I am sure you can see where we believe our money is best invested.

Financial Independence
Fund Type Breakup

 

 

The Dividend Gamble

In last November we started another experiment to see how dividend stocks would work for us. We started small and we have been keeping our holdings within 10% of our net worth. The reason for this is twofold one it keeps more of our money in other long term safer holdings and secondly we accept we are no stock picking experts.
We are still at the experiment and did pump a decent sum around March. However we are probably not buying a lot more individual stocks in near future and definitely not making individual stocks a majority sector in the portfolio. Since we bought the stocks in last few months on the FY it is not fair to judge how much dividend we got out of them. That analysis I would hold back for the next FY.

The Real Estate Factor

It would be stupid to not talk about real estate as a major contributor to our net worth. We do get a monthly rent but we do not include value of the house when we talk about our net worth because we don’t own it outright and because that value is never absolute.
Currently we are landlords for the only flat we own and additional money sure doesn’t hurt. We have gone back and forth about whether we want to add more properties to our portfolio. Over multiple discussions we have gone back and forth about our decisions to buy but the answer for now is – no. This stems not just from our desire to keep our lives simpler but also because we don’t really have spare money to put into a non liquid asset.

The Home loan

As said above and in multiple posts here and here we own a flat. We also own a home loan to go along with it and it is more than what the rent covers. Last year in April we equated our home loan, using the overdraft facility offered by our loan provider. That meant we would not be paying any interest at all and our loan would eventually end earlier. At that time it felt like the best use of our money and a guaranteed way of ensuring we do not default on our loan.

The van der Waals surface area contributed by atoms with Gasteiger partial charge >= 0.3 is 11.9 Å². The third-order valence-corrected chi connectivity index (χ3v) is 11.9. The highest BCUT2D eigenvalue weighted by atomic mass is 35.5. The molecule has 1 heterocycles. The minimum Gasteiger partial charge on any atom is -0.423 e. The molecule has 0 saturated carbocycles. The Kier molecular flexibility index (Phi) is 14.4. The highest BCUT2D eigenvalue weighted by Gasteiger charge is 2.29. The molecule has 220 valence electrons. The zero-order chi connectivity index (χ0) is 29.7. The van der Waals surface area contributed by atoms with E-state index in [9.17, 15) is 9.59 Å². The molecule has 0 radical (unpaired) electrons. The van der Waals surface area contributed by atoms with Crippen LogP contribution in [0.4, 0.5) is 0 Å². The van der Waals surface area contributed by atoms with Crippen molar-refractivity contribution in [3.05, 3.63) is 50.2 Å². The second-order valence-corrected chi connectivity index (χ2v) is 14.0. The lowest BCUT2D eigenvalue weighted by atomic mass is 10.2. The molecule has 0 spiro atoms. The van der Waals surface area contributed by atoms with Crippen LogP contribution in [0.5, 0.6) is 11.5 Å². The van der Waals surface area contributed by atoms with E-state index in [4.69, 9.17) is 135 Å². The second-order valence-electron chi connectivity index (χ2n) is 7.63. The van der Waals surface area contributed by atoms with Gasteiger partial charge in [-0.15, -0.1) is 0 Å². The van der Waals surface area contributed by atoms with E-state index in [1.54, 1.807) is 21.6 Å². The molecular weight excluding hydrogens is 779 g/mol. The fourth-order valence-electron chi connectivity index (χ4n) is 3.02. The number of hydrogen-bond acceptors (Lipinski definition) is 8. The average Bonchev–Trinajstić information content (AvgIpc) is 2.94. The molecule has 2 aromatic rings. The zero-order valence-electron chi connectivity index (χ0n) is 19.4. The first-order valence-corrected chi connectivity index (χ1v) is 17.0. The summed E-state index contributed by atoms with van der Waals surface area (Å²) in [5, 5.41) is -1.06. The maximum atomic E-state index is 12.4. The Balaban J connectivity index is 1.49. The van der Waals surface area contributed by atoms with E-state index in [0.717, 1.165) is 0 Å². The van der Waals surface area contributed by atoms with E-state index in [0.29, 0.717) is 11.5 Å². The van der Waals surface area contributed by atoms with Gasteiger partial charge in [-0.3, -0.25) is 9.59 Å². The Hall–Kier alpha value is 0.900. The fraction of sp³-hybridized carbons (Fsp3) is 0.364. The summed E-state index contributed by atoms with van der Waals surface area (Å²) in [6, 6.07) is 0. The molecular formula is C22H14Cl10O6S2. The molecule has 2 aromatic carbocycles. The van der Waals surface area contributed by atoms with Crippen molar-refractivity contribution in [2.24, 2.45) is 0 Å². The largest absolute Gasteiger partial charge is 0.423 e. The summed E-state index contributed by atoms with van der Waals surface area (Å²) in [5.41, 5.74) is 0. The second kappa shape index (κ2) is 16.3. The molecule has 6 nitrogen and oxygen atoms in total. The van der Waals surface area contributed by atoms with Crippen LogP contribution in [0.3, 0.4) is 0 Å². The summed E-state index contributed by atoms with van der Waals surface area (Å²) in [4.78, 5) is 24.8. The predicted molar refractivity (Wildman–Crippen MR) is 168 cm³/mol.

Around June we had started challenging our financial beliefs with something known as maths, which told us this was not the best approach. We ran multiple scenarios which helped us determine the best ratio between offsetting the loan and investing in other heads. We have since reduced the amount we maintain in the OD account and have invested remaining.
The OD account is our emergency fund account which allows us to travel (replenished by us) dole out money when needed for family emergencies or invest in bulk. Currently we divert rent collected to this account which allows us to take money out without making a huge permanent dent in the account.

NPS

We had been following NPS for sometime but it wasn’t till late February that we seriously looked into what this instrument can do for us. We found that it is a good way to both save today as well as let our money grow without any interference from us for a good time. We have opted into the aggressive plan which invests 75% of our money into stock market using funds and remainingn is split in debt instruments. This is in line with what we intend to do with our money anyways.